The signification and aesthetics of poetry

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Nowadays, we regard as poetry, after the liberation of the line from the descriptive regulations and rules as an expression of art discourse, semantic non sequiturs and semantic obscurity which reach even the point of non-existence of meaning.

Often, the line functions as a phrase which suggests the self-evident and gives rise to further obscurity as to what it is indicating as self-evident. Thus this game of a fascination, which is purely of a psychological texture, has become detached from the discourse and from the aesthetic rule. It is the same game which is played at the level of the two genders, and the same game which is played in politics.

It is what leads to an annihilation of value and in which both fascination and devaloration are at work at the same time. It is this which has developed into being the slow death of poetry.

This slow death of poetry, which starts out from discontent with the substantive, from discontent with the true, from discontent with the good has been incorporated as the criterion of poetry. That is to say, poetry has now developed into an anti-Platonic art, into an art hostile – so to speak – to the need of being.

It is an art of a spurious boundlessness, an illusory boundlessness. It is complacence with illusion, and often, judgement and criticism itself as to the data is dictated by this tendency towards a breach with reality. It is dictated by the completion of the breach with reality, as if the universe ought to be subject to our whims, to desire. A fortiori, it could be said that here there is neither the beauty of the starry heavens – as Kant would have said – or the moral law in the heart.

The form of poetry has now ended up in being regarded as a style of meaning. This deconstruction, of course, is not to be found only in poetry; it is also to be found in music. There is a disdain for the classical since the classical shows itself to be non-negotiable; since we cannot subject the classical to our idiosyncrasies. This deconstruction in music, because we cannot produce a continuation of classicism, leads to decline, and decline takes pleasure in eccentricity.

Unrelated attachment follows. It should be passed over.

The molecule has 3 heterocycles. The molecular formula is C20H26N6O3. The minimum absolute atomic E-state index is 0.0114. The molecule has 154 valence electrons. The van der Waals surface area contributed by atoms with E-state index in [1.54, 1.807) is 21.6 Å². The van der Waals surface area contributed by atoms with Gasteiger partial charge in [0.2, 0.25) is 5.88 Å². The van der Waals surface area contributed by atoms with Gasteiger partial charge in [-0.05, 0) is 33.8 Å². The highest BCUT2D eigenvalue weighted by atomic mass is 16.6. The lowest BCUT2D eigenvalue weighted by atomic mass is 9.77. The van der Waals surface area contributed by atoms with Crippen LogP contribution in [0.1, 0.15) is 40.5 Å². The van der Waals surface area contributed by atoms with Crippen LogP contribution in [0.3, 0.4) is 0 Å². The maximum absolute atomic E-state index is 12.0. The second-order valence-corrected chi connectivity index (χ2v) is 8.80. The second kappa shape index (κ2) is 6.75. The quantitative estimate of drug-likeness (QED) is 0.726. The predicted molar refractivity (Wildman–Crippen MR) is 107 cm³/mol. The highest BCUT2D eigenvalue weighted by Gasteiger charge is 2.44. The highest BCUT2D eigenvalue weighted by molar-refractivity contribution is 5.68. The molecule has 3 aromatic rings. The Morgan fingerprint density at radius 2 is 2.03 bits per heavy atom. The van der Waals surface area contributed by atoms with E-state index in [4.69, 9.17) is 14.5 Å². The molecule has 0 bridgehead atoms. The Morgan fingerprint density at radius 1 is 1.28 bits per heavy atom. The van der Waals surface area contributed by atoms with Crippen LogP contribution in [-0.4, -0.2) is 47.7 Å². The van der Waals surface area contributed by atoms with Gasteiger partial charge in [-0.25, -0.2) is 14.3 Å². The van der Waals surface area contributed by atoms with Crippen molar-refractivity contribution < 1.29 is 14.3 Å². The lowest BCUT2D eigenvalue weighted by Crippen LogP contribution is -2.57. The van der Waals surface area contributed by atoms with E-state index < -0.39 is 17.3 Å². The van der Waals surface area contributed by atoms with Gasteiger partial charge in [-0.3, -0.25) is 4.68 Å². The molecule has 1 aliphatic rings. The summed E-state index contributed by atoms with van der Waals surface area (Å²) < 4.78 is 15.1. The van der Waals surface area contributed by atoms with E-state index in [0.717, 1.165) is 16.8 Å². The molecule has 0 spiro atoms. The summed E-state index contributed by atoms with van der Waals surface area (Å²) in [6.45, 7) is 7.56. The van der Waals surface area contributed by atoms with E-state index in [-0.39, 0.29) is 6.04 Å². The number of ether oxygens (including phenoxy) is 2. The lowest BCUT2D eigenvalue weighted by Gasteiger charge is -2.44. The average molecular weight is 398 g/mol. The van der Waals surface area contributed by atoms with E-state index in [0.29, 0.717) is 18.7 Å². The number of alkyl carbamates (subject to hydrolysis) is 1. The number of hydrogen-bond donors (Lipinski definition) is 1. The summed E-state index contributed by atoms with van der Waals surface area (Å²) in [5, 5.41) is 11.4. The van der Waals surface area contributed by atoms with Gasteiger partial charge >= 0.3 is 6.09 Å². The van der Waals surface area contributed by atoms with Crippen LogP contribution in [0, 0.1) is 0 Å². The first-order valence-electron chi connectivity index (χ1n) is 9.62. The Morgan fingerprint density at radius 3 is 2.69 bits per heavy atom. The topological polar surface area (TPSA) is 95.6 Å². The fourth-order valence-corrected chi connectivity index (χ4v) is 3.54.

And eccentricity is now regarded as eclecticism, it is regarded as an elitist value. Thus, things elude even the self-criticism of Picasso, who said that for art to be art, it should discard its characteristics as food for the elect, and function as a metabolism of the purest ideas where the artist cannot manifest his talent with every caprice and fancy, as he says, with every expedient of intellectual charlatanism. Thus, the lack of experiential values is supplied by this pretence that we are the elect, the specialist public. This self-criticism is replaced, and the self-critical eye which Picasso cast upon himself is banished, and from that point on, Veblen’s Leisure Class takes over, and here [where] the quintessence is assessed, the new, the strange, the unprecedented, the scandalous is sought after.

Picasso adds that by means of his cubism he satisfied these gentlemen and the critics, who the less they understood, the more they admired. This is the way in which he held their fascination, by amusing them constantly with all these games, all these tomfooleries, brain-busters, riddles, innuendoes, and arabesques, and in this way he became famous – very quickly. And this meant sales, profits, money, wealth, as he himself points out. But when he was alone with himself, he did not have the nerve to consider himself an artist in the ancient sense. “There have been great painters like Giotto, Titian, Rembrandt, and Goya. I am only”, Picasso admits, “a public entertainer who has understood his time”, who satisfied, as far as possible, the idiocy, the vanity, and the greed of his contemporaries. This was a bitter confession, he admits, more painful than it might seem, but it had the merit of being sincere. Picasso revealed this in the THE ARTS[1] journal of New York in May 1923. This is the landscape in which, as we have seen previously in the light of the critique of Tarkovsky, not only painting, but also music, poetry, literature, and theatre function.

This is the modernist inflation of art, in which the backbone has been lost, the semantic frame has been lost, because discourse, language must be a plasticine in the hands of our vanity. We do not respect a material which goes back generations. This is also the behaviour, of course, of industry, of futuristic technology as to the environment, and this is also the behaviour with the spirit, until the final fall. It is the sickening syndrome of Pompeii.

Here, since we have mentioned Pompeii, the ancient words of Longinus tell us that all these deviations are due to a single cause: the anguished quest for original ideas, in which those in the modern age behave like eccentrics. It must, of course, be said that original ideas are exceptionally rare among them.